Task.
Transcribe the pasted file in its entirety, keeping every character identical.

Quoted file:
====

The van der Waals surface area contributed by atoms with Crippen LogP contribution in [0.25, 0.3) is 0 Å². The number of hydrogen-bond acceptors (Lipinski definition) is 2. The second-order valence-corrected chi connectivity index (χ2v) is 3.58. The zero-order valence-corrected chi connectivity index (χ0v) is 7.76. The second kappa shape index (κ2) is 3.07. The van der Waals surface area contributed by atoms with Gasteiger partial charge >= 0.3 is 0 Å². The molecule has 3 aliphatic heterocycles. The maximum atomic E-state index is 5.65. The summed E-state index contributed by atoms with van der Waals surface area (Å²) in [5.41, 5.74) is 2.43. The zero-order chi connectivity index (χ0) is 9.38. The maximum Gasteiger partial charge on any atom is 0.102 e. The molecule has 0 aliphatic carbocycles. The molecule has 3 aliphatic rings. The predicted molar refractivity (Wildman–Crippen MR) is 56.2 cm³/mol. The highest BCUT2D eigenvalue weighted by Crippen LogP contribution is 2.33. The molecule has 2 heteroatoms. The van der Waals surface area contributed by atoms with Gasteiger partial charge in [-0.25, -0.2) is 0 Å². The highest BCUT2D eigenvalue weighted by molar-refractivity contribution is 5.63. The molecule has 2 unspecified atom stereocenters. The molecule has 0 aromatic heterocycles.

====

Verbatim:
The van der Waals surface area contributed by atoms with Crippen LogP contribution in [0.25, 0.3) is 0 Å². The number of hydrogen-bond acceptors (Lipinski definition) is 2. The second-order valence-corrected chi connectivity index (χ2v) is 3.58. The zero-order valence-corrected chi connectivity index (χ0v) is 7.76. The second kappa shape index (κ2) is 3.07. The van der Waals surface area contributed by atoms with Gasteiger partial charge >= 0.3 is 0 Å². The molecule has 3 aliphatic heterocycles. The maximum atomic E-state index is 5.65. The summed E-state index contributed by atoms with van der Waals surface area (Å²) in [5.41, 5.74) is 2.43. The zero-order chi connectivity index (χ0) is 9.38. The maximum Gasteiger partial charge on any atom is 0.102 e. The molecule has 0 aliphatic carbocycles. The molecule has 3 aliphatic rings. The predicted molar refractivity (Wildman–Crippen MR) is 56.2 cm³/mol. The highest BCUT2D eigenvalue weighted by Crippen LogP contribution is 2.33. The molecule has 2 heteroatoms. The van der Waals surface area contributed by atoms with Gasteiger partial charge in [-0.25, -0.2) is 0 Å². The highest BCUT2D eigenvalue weighted by molar-refractivity contribution is 5.63. The molecule has 2 unspecified atom stereocenters. The molecule has 0 aromatic heterocycles.